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Assistant art professor awarded grant for research on post-digital art

BOONE—Assistant Professor of Art Tricia Treacy recently received a 2014 Craft Research Fund project grant for $10,000 to research hand-produced art in an age of digital technology. She is collaborating with Ashley John Pigford, an associate professor of visual communications at the University of Delaware.

View larger imageTricia TreacyView larger imageParticipants in the AlphaBot workshop at the Association Typographique Internationale gathering in Barcelona, Spain, work with a robot, pictured far left, they have constructed and programed to draw. A grant from the Craft Center Fund will help Appalachian’s Tricia Treacy and her collaborator Ashley John Pigford continue this workshop and others like this. Photo courtesy of Tricia TreacyView larger imageAshley John Pigford, associate professor at the University of Delaware, far left, works with a workshop participant at the Technographics Workshop at TypeCon, Washington, D.C. In the background is student research assistant Nicholas Burkhalter, a senior graphic design major. Pigford and Burkhalter are working with Appalachian’s Tricia Treacy to research new ways of making art in a post-digital world. Photo by Aaron Fairbanks.

The grant is one of three project grants awarded by The Center for Craft, Creativity and Design in 2014. In total, throughout all categories, 10 organizations, curators, scholars and graduate students received $95,000.

The Craft Research Fund grant is peer-reviewed and supports the research and exploration of craft, art and design and fosters a cross-disciplinary approach to scholarship in the craft field.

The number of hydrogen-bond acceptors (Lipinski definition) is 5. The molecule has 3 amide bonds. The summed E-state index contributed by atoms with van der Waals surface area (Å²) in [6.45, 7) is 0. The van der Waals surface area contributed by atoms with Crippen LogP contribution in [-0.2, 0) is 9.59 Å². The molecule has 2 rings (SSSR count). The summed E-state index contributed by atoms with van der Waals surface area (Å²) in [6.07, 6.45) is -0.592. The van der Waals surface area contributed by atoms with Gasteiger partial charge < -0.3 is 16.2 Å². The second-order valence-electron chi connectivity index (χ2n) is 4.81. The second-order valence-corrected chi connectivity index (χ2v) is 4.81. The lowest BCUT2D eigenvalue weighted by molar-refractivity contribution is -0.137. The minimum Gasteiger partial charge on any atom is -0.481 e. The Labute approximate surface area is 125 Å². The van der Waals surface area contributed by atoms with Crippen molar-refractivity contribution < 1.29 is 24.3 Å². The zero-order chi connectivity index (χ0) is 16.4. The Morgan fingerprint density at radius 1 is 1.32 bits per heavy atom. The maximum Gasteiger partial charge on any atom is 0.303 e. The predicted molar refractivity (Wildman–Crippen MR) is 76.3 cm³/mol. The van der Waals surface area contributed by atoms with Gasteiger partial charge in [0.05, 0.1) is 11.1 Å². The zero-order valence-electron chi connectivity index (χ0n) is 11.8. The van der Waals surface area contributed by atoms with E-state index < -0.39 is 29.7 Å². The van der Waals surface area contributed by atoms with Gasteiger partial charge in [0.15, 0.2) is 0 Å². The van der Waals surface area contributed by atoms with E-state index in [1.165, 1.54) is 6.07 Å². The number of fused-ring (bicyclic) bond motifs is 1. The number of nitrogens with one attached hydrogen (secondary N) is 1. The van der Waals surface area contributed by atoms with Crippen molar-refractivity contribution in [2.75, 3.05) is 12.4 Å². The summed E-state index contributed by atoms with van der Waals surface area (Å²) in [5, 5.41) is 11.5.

Treacy and Pigford started their research in 2011 with the Vista Sans Wood Type Project, in which they investigated the idea of high tech and high touch in a collaborative international project. They decided to collaborate towards publishing an illustrated guidebook on the art methods they research to assist other craft artists in embracing new ways of making art in a post-digital world.

“This has been the crux of our research for the last few years,” Pigford said. “Now we will be able to expand our research by including pivotal figures around the country and share our knowledge with many more people.”

“With the advancement of digital technology, there are so many options for art, and we have noticed that people tend to gravitate towards using their hands,” Treacy said. “We want to contribute a shared knowledge of the post-digital methodologies of contemporary craft artists and designers.”

This year, Pigford and Treacy plan to visit studios and conduct interviews with different artists and experts for their book.

The grant is also allowing Treacy and Pigford to hold more workshops at institutions and during professional art and design conferences where they gather research and content for their intended book. They update their website with findings while they work towards completion of the project.

This past summer, senior graphic design student Nicholas Burkhalter helped Treacy with the project in her studio as a student research assistant and traveled with her to TypeCon in Washington, D.C., to participate in the workshops with Pigford. TypeCon is the annual conference presented by the international non-profit Society of Typographic Aficionados.

“We have been exploring the idea of making and researching through workshops where people are creating and collaborating,” Treacy said. “These workshops provide us the opportunity to directly experiment with technologies and our participants’ processes of engaging with them.”

Activities within the workshops range from building an “AlphaBot” where participants build and program a simple, robotic drawing machine to creating letters on a letterpress using custom blocks made on a CNC router.

“In all these workshops we encourage participants to think about the limitations of the tool and its materials and make letters, forms and prints based on the limitations of each tool,” Treacy said.

Treacy and Pigford held a workshop at the Association Typographique Internationale (ATypI) conference in Barcelona, Spain, in September. Their next planned workshop will be at Virginia Commonwealth University on Oct. 22 and will be the first since the grant was awarded.